In 1817, a young French writer, Marie-Henri Beyle (1783–1842), better known by his pen name, Stendhal, went to see art in Florence, and lost his shit.
I was in a sort of ecstasy, from the idea of being in Florence, close to the great men whose tombs I had seen. Absorbed in the contemplation of sublime beauty … I reached the point where one encounters celestial sensations … Everything spoke so vividly to my soul. Ah, if I could only forget. I had palpitations of the heart, what in Berlin they call ‘nerves’. Life was drained from me. I walked with the fear of falling. —Stendhal, Naples and Florence: A Journey from Milan to Reggio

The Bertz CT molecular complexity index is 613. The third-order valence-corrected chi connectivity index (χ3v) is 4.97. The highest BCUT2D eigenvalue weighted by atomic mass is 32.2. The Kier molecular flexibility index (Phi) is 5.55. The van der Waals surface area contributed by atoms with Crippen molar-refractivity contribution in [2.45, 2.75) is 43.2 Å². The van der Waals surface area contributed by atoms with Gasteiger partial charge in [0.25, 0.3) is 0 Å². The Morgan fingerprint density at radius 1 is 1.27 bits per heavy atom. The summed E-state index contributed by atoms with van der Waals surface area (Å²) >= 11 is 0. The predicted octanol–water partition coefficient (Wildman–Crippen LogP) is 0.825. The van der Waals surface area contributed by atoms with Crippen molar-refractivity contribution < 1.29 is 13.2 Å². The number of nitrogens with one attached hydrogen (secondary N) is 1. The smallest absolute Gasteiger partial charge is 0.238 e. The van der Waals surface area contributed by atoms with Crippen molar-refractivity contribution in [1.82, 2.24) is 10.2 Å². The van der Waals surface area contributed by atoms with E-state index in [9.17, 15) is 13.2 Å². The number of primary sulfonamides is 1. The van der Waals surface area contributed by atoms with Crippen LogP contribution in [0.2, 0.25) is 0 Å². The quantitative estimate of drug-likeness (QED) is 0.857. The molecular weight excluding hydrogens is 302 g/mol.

The medical community, long accustomed to treating visitors with similar symptoms, called it Stendhal’s Syndrome.
After a year of pandemic isolation in our house looking over Florence, I had only days left before our return to Scotland to see centuries of the painting, sculpture, architecture, and other masterpieces that shaped and defined Western art. But unlike the multiple Covid-19 vaccines available, there was nothing to protect me from Stendhal’s Syndrome.
How did I keep from going all Stendhal? Luckily, I was able to apply the right medication, Florence style: